CCTV is the acronym for Closed-Circuit Television, but it is also known as a video surveillance system. Over recent years, CCTV has become a popular security method for both home and small business owners as the costs continue to decrease and the range of easy to use features grows. Here’s a bit of a summary of what CCTV is, how it’s developed and how it works.
CCTV systems use video cameras to transmit a video signal to a specific place and generally to a limited set of monitors. The main parts of a system include the cameras, which obviously need to be placed in a good location for surveillance, the observation of the camera’s input somewhere and also the storage of the video footage for later uses.
It differs from broadcast television in that the signal is not openly transmitted, though it may employ point to point (P2P), point to multipoint, or mesh wireless links. The term CCTV is often applied to those used for surveillance in banks, casinos, airports, military installations, and convenience stores, with the phrase now commonly in use for a lot of systems that have the main components as listed above.
The initial development of CCTV goes back many decades. As is the case with a lot of the technology used in modern security systems, such as night-vision, CCTV initially had military uses. You have to go back to Germany in the early 1940’s where the first CCTV system was created to allow for the viewing of V2 missiles being launched.
It was the initial development of reel-to-reel media that enabled the recording of surveillance footage. However, due to the fact that it is a time consuming, expensive and unreliable process, video surveillance was not widespread. As VCR technology became available in the 1970s, it became easier to record things, and use of video surveillance became more common. DVR systems, which recording footage in a digital format, then become the standard technology used for CCTV type systems, particularly in a home setting.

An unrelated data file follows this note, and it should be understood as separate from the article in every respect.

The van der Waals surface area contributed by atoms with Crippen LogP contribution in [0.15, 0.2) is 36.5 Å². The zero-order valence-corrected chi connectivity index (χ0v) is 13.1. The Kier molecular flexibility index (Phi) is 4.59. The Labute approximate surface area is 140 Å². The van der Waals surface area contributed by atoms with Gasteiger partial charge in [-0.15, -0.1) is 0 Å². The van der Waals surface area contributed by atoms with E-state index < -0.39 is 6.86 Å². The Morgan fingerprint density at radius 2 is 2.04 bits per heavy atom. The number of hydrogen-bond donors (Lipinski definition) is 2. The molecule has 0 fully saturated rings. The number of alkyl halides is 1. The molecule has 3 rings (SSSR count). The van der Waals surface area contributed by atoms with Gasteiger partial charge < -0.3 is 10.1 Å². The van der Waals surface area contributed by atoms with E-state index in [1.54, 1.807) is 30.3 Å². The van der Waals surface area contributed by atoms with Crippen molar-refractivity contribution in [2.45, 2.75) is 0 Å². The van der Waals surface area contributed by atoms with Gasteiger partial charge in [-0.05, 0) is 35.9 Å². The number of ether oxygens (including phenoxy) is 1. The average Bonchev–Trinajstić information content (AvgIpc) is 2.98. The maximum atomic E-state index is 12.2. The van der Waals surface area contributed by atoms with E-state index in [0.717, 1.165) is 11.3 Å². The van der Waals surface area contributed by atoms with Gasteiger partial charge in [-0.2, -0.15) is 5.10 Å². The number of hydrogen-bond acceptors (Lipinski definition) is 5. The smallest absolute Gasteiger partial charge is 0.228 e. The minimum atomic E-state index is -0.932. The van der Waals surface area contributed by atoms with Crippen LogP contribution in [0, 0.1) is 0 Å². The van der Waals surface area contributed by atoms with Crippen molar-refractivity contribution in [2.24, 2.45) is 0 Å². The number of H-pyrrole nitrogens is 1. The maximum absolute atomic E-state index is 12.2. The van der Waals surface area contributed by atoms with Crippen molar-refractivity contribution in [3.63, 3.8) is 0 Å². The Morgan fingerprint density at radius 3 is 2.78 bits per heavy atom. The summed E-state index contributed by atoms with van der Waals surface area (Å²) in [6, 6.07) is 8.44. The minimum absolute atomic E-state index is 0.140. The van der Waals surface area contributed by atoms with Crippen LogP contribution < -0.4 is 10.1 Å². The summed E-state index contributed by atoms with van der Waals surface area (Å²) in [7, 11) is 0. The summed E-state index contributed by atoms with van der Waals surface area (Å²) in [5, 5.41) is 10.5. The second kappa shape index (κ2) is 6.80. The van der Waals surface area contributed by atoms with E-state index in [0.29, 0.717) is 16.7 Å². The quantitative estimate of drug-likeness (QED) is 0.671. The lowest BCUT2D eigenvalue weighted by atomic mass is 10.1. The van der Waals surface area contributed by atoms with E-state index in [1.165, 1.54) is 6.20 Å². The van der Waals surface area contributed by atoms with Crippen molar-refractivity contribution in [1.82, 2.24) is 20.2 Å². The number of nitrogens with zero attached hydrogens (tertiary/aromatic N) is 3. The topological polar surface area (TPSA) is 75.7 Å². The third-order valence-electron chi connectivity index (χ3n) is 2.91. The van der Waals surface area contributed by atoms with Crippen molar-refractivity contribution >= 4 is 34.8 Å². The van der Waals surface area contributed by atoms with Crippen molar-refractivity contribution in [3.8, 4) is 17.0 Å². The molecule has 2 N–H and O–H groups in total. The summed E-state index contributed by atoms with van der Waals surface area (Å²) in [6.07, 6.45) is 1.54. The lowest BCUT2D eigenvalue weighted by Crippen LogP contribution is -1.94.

Recently CCTV, and particularly DVR technology, has been overtaken through a shift toward internet-based products and systems, and other technological developments.
Different types of CCTV systems
CCTV systems can be classified according to the application in which the unit will be used or the type of security cameras.
Bullet: A bullet CCTV camera is a wall-mount or ceiling-mounted unit that is typically designed for indoor use, but as this design also lends itself to creating thin, sleek and highly waterproof casings, they are also often used for outdoor monitoring. Now-a-days, bullet cameras come with infra-red night vision and high definition capabilities which give great viewing day and night.
Dome: A dome cameras get their name from the dome-shaped housing in which they sit. Typical applications are retail, where the camera is designed to be unobtrusive, but visible. Dome cameras are known to have easy installation procedure, show vandal-proof feature. Not only that, some of the dome cameras has IR illuminators, which enable the cameras to capture video images in low lighting conditions
Covert/Desktop/Board Cameras: These tiny cameras are well suited for desktop use for Skype and other low-resolution teleconference applications.
Infrared/Night Vision: These night-vision cameras have the ability to see images in pitch black conditions using IR LEDs. In some cases they are for mobile applications. Many cameras now build in infra-red night vision.
Outdoor: The key to outdoor cameras is the housing itself, which must be impenetrable to moisture, insects, dust and other elements.
Day/Night: Day/night cameras are primarily used in outdoor applications where the security camera is positioned for an outdoor parking lot. In many cases, units are dubbed as having a wide dynamic range to function in glare, direct sunlight, reflections and strong backlight 24/7.
Varifocal: A camera with a varifocal lens allows the operator to zoom in or out while still maintaining focus on the image.
Network/IP: These cameras, both hardwired and wireless, transmit images over the Internet, often compressing the bandwidth so as not to overwhelm a network. People prefer IP cameras (Internet based security system) over analog cameras since they are easier to install.